After returning from the 4th of July cruise to the Northeastern Seaboard I learned that I had been accepted in to the Enlisted Educational Associates Program, EEAP. This was such a big deal! After High School I had attended a year and a half of college at Ouachita Baptist College in Arkadelphia Arkansas. It was a disaster! I was no where near ready to go to college. The first semester I actually made mostly C’s. The second semester was mostly D’s. The third semester, well I might as well have stayed home.
That was over 20 years earlier, now I was a grown man and was more than ready for this challenge. I had served the Ship, the Navy and my Country and was ready to move on. My third enlistment time was about to come to an end and I needed to re-enlist while still on board the ship. In all actuality I knew unless something really unexpected came up, this should be my last enlistment. At the end I would be at 20 years. Retirement time.
When a sailor re-ups he will usually have his choice of where to do this. The first time I was in Long Beach California on board the JPJ and I took the oath on the Signal Bridge. The second time I was in the Persian Gulf on board the Talbot and raised my right hand once again on the Signal Bridge. This time I wanted to make it unforgettable. I came up with a plan that would accomplish just that!
When I reported on board the Morrison in November of 1989 the city of Charleston was still reeling from a direct hit of Hurricane Hugo a few months earlier. A lot of this historical town was still bruised from the pounding. I was alone and as I’ve said before I had finished Rehab a little over a year earlier. My spare time was spent working out at the base gym and running. No bars, no clubs. I would usually go to a restaurant in Charleston after ‘knock of ships work’ was passed. I would buy a newspaper, find a secluded table, read the paper and enjoy my alone time.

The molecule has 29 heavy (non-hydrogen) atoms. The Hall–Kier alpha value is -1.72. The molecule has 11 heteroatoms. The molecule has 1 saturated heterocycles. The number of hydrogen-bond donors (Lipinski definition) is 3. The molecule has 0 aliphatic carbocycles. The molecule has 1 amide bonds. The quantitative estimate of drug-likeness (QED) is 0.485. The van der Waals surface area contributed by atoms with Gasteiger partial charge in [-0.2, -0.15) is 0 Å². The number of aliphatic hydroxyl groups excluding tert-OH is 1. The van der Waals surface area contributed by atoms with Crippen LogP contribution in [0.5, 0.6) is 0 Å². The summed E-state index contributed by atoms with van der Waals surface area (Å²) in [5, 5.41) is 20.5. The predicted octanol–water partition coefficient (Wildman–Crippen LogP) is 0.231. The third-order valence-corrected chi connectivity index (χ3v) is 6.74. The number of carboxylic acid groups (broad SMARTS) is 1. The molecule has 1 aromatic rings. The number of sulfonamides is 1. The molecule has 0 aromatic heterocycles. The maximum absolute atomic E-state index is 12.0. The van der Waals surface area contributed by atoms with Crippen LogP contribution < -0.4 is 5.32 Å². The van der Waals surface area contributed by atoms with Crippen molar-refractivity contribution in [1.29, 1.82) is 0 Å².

One evening I decided to look in the classified adds for an item I’d been dreaming about for years. A live aboard sail boat. After much searching and finding nothing I happened on an add that was perfect.
I guy out on one of the barrier islands had been hit very hard by the hurricane and had nearly lost his house. He was in the process of rebuilding but needed to sell a few items. One of those items was a 22-foot South Coast boat with a trailer. He wanted $1500 for the whole thing. I called him from a pay phone and arranged a time to come see it.
The boat was built in 1972, single mast sloop. The hull and trailer were in great shape, the interior had been ruined by the flooding but only cushions and carpet. Nothing that couldn’t be fixed. I gave him the money and hitched it to my pickup and headed back. I had rented a space in the storage area on the base. This was a section for Sailors to store their cars and trailers and, boats. I backed it in unhitched it and just before leaving I stopped and stared at it for probably 15 minutes. I couldn’t believe it was mine! This was a dream come true for sure!
For the next 3 or 4 months all of my spare time was spent working on my boat. I bought new cushions for the cabin. The sail was a little torn so I had it repaired at a local shop. When I knew I was getting close to launch time I put myself on the waiting list for a mooring buoy at the base marina.
Sometime around March I think it was they called me to tell me that a buoy was available. It was the start of something I had wanted to do for ever. I bought a small raft so I could paddle out to the boat and some weekends I’d stay out there just enjoying the solitude. I had an ice box, a small butane burner and a battery powered little 6-inch tv. Sleeping on my boat was blissful, the waves lapping against the side. I’d cast off at least a couple of times over the weekend. Never really went anywhere, Charleston harbor is huge.
When my orders came in and my reenlistment request was to take the oath for the fourth time on my own boat. My Father made arrangements to fly out and he and I would sail the boat back to Jacksonville. I had calculated it shouldn’t take more that 3 days to make the voyage.
I drove back to my home in Jacksonville, picked up Dad from the airport and we rode a bus back to Charleston. The plan was to sail back, moor my boat at the Jacksonville Naval Station Marina and then return to Charleston. I’d wrap up everything and get ready for a new chapter in my life.